Xcopri vs. Neurontin

Are Xcopri and Neurontin the Same Thing?

Xcopri (cenobamate tablets) and Neurontin (gabapentin) are antiepileptic drugs (AEDs) used to treat seizures in adults.

Neurontin is also used alone or in combination with other medications to treat seizures in children who are at least 12 years old, and to treat nerve pain caused by shingles (herpes zoster).

Side effects of Xcopri and Neurontin that are similar include drowsiness, dizziness, and double vision.

Side effects of Xcopri that are different from Neurontin include fatigue and headache.

Side effects of Neurontin that are different from Xcopri include unsteadiness, memory loss, lack of coordination, difficulty speaking, viral infections, tremors, fever, unusual eye movements, jerky movements, mood or behavior changes, depression, and anxiety.

Both Xcopri and Neurontin may interact with alcohol and other CNS depressants.

Xcopri may also interact with other antiepileptic drugs (AEDs), CYP2B6 and CYP3A substrates, CYP2C19 substrates, oral contraceptives, and other drugs that shorten the QT interval.

Neurontin may also interact with hydrocodone, morphine, and naproxen.

What Are Possible Side Effects of Xcopri?

Common side effects of Xcopri include:

  • drowsiness,
  • dizziness,
  • fatigue,
  • double vision, and
  • headache

What Are Possible Side Effects of Neurontin?

Common side effects of Neurontin include:

  • dizziness,
  • drowsiness,
  • unsteadiness,
  • memory loss,
  • lack of coordination,
  • difficulty speaking,
  • viral infections,
  • tremors,
  • double vision,
  • fever,
  • unusual eye movements, and
  • jerky movements.

What Is Xcopri?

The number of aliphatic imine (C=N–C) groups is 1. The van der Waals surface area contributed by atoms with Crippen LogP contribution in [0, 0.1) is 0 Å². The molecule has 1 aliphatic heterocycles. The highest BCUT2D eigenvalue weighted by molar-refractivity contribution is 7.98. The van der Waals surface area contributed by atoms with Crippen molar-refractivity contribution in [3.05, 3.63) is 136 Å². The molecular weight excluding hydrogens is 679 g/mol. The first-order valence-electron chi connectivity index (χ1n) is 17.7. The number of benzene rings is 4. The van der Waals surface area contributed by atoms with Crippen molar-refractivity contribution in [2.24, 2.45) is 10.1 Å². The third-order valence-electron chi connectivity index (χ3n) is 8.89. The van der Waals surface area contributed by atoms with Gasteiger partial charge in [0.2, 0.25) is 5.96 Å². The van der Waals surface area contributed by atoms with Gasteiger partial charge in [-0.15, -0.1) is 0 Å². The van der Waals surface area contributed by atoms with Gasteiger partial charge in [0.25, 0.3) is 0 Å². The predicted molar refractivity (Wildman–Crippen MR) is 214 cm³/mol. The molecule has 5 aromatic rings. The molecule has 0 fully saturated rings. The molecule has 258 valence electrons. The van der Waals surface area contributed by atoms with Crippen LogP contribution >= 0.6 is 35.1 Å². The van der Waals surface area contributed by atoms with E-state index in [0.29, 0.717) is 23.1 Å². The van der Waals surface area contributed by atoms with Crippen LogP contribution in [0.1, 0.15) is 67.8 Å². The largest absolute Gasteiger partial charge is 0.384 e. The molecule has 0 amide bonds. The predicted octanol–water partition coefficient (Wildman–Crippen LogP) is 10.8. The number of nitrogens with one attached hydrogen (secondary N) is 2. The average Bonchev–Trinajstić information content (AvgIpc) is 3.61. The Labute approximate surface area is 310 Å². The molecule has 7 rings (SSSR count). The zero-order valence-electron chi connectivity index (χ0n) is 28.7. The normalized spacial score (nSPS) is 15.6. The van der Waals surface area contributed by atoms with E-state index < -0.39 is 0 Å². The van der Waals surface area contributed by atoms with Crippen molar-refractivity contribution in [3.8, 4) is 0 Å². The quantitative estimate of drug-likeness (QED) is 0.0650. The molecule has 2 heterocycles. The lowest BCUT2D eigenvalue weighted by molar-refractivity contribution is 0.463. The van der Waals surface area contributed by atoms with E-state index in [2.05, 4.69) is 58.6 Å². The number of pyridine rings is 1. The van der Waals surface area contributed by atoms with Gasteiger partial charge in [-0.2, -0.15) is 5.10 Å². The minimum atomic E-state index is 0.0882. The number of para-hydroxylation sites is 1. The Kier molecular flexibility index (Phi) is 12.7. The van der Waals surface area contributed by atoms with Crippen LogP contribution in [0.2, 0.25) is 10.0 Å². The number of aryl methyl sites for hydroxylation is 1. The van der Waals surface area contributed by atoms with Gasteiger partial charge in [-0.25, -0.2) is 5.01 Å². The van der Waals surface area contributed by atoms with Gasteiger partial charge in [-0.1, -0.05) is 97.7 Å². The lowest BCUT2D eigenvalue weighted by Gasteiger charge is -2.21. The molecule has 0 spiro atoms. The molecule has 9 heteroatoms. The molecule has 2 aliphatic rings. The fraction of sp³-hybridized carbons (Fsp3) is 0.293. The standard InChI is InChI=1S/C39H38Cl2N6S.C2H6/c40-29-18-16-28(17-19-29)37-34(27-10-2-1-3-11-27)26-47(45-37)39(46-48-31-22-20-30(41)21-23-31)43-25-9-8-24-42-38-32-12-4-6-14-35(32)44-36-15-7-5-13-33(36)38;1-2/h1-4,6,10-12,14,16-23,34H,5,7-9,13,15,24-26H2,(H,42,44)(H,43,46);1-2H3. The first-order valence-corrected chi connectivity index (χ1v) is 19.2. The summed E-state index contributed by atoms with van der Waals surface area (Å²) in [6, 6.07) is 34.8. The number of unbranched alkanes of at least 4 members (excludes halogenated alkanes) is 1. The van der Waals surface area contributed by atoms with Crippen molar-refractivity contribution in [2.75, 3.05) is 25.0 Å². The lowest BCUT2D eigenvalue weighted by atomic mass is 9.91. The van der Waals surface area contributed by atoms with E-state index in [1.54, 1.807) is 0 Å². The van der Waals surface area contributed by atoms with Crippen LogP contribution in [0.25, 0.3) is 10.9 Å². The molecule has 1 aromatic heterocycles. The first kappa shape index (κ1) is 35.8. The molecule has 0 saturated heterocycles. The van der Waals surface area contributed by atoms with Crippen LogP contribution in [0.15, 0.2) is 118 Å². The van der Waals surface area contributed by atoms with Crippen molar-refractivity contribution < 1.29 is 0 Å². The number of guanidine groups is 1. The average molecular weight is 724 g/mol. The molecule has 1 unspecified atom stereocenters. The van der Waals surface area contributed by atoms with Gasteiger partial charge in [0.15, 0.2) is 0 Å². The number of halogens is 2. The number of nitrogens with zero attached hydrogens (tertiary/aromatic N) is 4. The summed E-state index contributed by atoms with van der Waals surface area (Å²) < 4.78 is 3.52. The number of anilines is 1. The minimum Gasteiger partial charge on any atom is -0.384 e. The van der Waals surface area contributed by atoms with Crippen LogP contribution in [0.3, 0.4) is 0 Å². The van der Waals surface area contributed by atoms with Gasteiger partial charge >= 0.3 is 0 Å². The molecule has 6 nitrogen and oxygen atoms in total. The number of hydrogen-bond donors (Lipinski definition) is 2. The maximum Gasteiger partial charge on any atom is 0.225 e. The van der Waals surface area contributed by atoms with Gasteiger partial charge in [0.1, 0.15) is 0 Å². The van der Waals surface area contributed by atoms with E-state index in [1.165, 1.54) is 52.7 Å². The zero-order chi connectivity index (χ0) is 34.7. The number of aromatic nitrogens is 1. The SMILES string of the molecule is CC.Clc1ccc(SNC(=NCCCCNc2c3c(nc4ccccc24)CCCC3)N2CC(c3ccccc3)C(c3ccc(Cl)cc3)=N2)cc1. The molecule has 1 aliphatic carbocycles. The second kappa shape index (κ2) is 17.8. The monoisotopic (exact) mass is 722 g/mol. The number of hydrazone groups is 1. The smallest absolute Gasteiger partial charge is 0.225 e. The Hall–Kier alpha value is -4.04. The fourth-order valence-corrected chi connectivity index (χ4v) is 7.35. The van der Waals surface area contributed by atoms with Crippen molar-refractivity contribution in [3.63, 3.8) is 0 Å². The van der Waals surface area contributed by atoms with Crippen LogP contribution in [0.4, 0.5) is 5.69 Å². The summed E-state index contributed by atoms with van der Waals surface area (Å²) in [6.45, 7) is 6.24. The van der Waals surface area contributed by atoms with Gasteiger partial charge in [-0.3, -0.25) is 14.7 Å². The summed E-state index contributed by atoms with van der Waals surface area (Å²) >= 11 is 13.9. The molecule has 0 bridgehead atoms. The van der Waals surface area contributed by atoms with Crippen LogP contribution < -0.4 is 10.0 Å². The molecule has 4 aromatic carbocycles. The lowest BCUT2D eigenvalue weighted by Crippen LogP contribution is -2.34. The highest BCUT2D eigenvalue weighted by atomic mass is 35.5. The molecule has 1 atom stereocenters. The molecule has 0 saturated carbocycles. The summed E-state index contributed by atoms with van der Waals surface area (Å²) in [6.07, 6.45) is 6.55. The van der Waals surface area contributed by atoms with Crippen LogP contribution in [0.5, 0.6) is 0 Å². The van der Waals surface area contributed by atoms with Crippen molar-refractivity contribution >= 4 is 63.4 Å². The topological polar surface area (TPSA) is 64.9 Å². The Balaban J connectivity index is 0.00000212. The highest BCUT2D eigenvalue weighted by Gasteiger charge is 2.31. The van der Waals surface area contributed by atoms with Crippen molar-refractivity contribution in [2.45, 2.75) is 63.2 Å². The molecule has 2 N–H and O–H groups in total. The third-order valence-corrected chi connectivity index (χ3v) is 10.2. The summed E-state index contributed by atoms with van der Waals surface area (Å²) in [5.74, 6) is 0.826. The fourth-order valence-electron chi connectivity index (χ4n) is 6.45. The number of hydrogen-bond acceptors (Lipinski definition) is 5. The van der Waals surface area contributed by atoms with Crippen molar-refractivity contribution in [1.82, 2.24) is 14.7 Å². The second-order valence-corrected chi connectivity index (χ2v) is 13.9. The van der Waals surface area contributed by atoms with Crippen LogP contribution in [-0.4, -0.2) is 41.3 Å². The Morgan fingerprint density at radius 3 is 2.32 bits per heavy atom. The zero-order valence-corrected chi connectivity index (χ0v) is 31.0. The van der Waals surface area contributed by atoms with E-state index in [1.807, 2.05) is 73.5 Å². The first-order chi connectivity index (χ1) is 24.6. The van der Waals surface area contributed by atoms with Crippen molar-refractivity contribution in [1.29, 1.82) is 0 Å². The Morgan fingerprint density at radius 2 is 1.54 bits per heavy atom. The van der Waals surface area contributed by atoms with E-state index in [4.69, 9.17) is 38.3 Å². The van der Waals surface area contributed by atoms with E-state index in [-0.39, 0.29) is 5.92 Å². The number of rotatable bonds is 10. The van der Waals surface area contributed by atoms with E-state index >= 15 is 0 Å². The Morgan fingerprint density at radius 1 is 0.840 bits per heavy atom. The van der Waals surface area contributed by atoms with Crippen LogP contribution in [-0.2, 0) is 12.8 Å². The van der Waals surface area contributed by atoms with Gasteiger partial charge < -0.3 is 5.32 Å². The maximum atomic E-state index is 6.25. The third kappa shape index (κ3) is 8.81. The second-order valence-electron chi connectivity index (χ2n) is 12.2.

Xcopri (cenobamate tablets) is an antiepileptic drug (AED) used to treat partial-onset seizures in adult patients.

What Is Neurontin?

Neurontin is a prescription medicine used to treat:

  • Pain from damaged nerves (postherpetic pain) that follows healing of shingles (a painful rash that comes after a herpes zoster infection) in adults.
  • Partial seizures when taken together with other medicines in adults and children 3 years of age and older with seizures.

SLIDESHOW

What Is Epilepsy? Symptoms, Causes, and Treatments See Slideshow

What Drugs Interact With Xcopri?

Xcopri may interact with other medicines such as:

  • antiepileptic drugs (AEDs),
  • CYP2B6 and CYP3A substrates,
  • CYP2C19 substrates,
  • oral contraceptives,
  • other drugs that shorten the QT interval,
  • alcohol, and
  • other CNS depressants

Tell your doctor all medications and supplements you use and all vaccines you recently received.

What Drugs Interact With Neurontin?

Do Not take Neurontin if you are allergic to gabapentin or any of the other ingredients in Neurontin. See the end of this Medication Guide for a complete list of ingredients in Neurontin.

Do not drink alcohol or take other medicines that make you sleepy or dizzy while taking Neurontin without first talking with your healthcare provider. Taking Neurontin with alcohol or drugs that cause sleepiness or dizziness may make your sleepiness or dizziness worse. Do not drive, operate heavy machinery, or do other dangerous activities until you know how Neurontin affects you. Neurontin can slow your thinking and motor skills.

Tell your healthcare provider about all the medicines you take, including prescription and over-the-counter medicines, vitamins, and herbal supplements.